• Out of Date Homes: When is it Time to Let Go?

    by Ryan Cox | Mar 31, 2015

    If you’ve lived in a home for a while, odds are you’ll have begun to notice minor discrepancies spring up here and there—leaky faucets, cracked window sills, tricky garage doors, the list most likely goes on. Most of these problems can no doubt be fixed with a bit of home improvement prowess, but over time, you may begin to notice the problems become more complicated, along with the frequency of them seeming to ramp up exponentially.

    While holding onto a home maintains the notion of being a responsible, savvy decision for those wishing to build substantial net worth, it can be equally wise to keep in mind the possibility of moving on and cashing out when it’s prudent to do so.

    The following guide aims to provide a handful of tips on knowing when it may be the right time to sell while your home value is high, move on to greener pastures, and more.

    Depreciating Value

    The most relevant risk to your home’s overall value may also be the most obvious at a glance—given enough time, a home will begin to depreciate in value, even with an appropriate amount of maintenance.  

    Once an aging home has reached a certain point, there’s a realistic chance that the number of problems will exceed your ability to reasonably maintain them, and you’ll begin losing your home’s overall net worth. In turn, you’ll have less potential for liquidating your home’s value as leverage in the future.

           

    Neighborhood Value

     In addition to your home itself, the surrounding area will play a significant role in your home’s value as well. It’s no mystery that neighborhoods go through their own share of ebbs and flows—patterns of renovation and improvement are just as common as a once-good neighborhood depreciating in value over time –this can often mean that the resale value of your home suffers along with it.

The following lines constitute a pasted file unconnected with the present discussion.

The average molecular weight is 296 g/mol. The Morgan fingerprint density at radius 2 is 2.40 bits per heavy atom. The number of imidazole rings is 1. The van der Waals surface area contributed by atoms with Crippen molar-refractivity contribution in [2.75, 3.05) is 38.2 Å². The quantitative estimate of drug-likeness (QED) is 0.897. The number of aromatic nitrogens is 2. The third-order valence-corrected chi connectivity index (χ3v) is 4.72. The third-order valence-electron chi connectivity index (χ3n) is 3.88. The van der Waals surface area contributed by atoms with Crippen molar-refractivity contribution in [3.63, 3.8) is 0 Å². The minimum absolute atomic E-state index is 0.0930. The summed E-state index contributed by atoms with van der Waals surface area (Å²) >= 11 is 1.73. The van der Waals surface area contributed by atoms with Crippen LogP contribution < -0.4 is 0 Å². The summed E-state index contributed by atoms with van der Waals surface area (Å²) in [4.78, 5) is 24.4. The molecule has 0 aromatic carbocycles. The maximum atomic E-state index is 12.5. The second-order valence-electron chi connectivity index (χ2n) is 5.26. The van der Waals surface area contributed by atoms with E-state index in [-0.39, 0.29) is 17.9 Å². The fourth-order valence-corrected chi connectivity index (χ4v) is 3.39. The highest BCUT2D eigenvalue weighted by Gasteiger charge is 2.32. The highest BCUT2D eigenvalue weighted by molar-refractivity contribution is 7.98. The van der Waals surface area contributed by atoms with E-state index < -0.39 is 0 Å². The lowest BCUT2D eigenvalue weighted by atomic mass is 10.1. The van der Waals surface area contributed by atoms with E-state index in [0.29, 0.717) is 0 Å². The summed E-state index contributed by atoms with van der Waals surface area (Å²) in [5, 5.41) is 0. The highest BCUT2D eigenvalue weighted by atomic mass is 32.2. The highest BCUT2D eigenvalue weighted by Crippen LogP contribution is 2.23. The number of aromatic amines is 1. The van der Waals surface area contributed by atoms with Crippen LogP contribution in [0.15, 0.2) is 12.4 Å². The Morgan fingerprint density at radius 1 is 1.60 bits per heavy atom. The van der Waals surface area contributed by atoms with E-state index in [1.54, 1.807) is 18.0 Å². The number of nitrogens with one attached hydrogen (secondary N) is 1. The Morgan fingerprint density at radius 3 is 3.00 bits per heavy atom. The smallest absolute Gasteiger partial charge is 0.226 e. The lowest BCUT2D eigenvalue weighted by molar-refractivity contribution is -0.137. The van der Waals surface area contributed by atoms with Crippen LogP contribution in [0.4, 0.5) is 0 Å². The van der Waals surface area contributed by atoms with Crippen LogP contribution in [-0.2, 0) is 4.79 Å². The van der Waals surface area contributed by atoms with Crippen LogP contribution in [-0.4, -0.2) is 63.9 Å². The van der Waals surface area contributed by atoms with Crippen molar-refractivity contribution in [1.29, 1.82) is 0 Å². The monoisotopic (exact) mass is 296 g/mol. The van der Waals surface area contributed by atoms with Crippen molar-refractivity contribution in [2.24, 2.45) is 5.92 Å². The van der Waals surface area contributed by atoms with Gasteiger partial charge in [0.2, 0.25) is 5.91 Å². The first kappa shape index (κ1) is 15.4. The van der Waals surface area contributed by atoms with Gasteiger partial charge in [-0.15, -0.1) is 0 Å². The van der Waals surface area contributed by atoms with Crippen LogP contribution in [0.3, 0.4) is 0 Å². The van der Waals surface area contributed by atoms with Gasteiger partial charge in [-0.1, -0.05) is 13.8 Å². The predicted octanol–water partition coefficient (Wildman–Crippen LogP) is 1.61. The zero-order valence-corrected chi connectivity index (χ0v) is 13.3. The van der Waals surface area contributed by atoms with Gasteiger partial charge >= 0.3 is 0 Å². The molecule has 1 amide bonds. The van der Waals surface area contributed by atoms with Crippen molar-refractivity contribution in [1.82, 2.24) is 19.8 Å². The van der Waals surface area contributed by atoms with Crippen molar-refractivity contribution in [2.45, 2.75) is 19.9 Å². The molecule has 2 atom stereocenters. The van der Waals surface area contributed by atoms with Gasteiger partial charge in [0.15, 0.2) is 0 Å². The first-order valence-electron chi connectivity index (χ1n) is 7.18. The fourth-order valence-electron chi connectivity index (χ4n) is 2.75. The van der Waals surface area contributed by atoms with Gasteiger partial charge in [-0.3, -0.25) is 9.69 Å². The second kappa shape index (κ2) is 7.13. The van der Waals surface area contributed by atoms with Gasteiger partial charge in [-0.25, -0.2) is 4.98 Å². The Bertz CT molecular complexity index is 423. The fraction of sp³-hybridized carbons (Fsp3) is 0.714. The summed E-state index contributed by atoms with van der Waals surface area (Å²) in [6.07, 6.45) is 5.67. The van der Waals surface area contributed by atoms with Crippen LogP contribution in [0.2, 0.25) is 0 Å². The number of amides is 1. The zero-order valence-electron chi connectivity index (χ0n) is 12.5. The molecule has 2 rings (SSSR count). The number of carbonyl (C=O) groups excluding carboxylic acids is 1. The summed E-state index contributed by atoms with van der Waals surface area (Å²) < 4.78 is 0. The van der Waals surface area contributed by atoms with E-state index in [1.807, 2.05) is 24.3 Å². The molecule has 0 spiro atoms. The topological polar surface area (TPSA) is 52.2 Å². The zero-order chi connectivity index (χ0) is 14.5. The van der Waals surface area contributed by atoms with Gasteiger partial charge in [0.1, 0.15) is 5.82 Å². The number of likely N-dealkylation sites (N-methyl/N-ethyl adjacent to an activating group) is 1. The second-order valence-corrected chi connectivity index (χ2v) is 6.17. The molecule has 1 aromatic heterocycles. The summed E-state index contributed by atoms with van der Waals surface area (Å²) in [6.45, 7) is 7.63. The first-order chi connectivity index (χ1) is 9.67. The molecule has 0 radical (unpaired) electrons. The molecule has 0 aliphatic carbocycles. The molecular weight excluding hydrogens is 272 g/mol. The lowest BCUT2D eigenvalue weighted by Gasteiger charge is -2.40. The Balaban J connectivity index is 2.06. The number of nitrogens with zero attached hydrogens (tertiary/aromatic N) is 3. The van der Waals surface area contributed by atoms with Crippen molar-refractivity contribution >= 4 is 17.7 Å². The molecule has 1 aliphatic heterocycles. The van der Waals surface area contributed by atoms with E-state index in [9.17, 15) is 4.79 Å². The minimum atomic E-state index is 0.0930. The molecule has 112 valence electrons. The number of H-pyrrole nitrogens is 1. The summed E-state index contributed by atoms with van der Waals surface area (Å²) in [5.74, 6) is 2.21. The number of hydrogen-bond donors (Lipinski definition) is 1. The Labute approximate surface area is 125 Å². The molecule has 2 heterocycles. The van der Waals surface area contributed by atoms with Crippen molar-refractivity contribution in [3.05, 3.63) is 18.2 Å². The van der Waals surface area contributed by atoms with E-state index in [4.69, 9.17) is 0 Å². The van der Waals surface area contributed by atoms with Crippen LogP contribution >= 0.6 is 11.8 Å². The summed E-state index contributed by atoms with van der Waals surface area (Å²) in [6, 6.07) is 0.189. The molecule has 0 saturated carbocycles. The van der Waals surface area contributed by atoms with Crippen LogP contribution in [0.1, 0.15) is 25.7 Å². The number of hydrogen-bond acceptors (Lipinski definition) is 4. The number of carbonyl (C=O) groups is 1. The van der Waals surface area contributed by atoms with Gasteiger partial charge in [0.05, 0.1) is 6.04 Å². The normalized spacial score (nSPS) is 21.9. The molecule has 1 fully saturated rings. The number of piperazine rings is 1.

It will be important to keep up to date with the neighborhood and surrounding area of your home, making sure to consider factors of everything from local school quality to increases in crime. If your neighborhood appears to be on a steady decline, selling your home will hold a much better payoff sooner rather than later.

    New and Old Needs

    Over time, the type of living arrangement that will be best for you will most certainly change—it’s important to remember that there’s no “end game” in sight when it comes to home ownership, and the type of home that is best for you will continue to change for as long as you continue being around.

    While many who’ve recently started a family find themselves in need of a much larger, more spacious property, you may be surprised to find in later years that you’ll miss having a smaller space with less to maintain—this is increasingly common with people who have adult kids, or even those that have simply reached an age where they want to simplify or live somewhere more casual.
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  • 5 Things To Know About Amusement Parks

    by Patrick Redmond | Mar 27, 2015
    Friday_Favorites-Amusement-ParksAmusement parks are one of the most quintessential family vacation destinations. Whether you’re moving to a place like Florida, which is full of theme parks, or if you’re planning on asking the moving company for a few extra days on the road so you can hit a roller coaster or two along the way, amusement parks have something to offer everyone.

    But before you head in with your water bottles, fanny packs, and sunscreen, however, there are a few things you should know about amusement parks.

    > Parking Will Always Be Terrible: Don’t waste your time scouring the parking lot for a close spot. They don’t exist. No matter what amusement park you’re visiting, chances are they have a parking lot big enough to hold the thousands of people who will be attending that day. Some amusement parks offer shuttle services so you don’t have to walk too far to get inside, but it’s best if you reconcile yourself to the journey ahead of time. You’ll save more time taking the first parking spot you find and walking than you will by driving around looking for something closer.

    > You Need More Water than You Think: Swimming pools and amusement parks have higher rates of dehydration than almost any other kind of family activity out there. Because you’ll be busy having fun and running around (and want to avoid those long bathroom lines) you might not take the time to drink enough water. Be sure and drink enough fluids. Not only will you have more energy if you stay hydrated, but you’ll avoid a time-consuming trip to the first aid stand.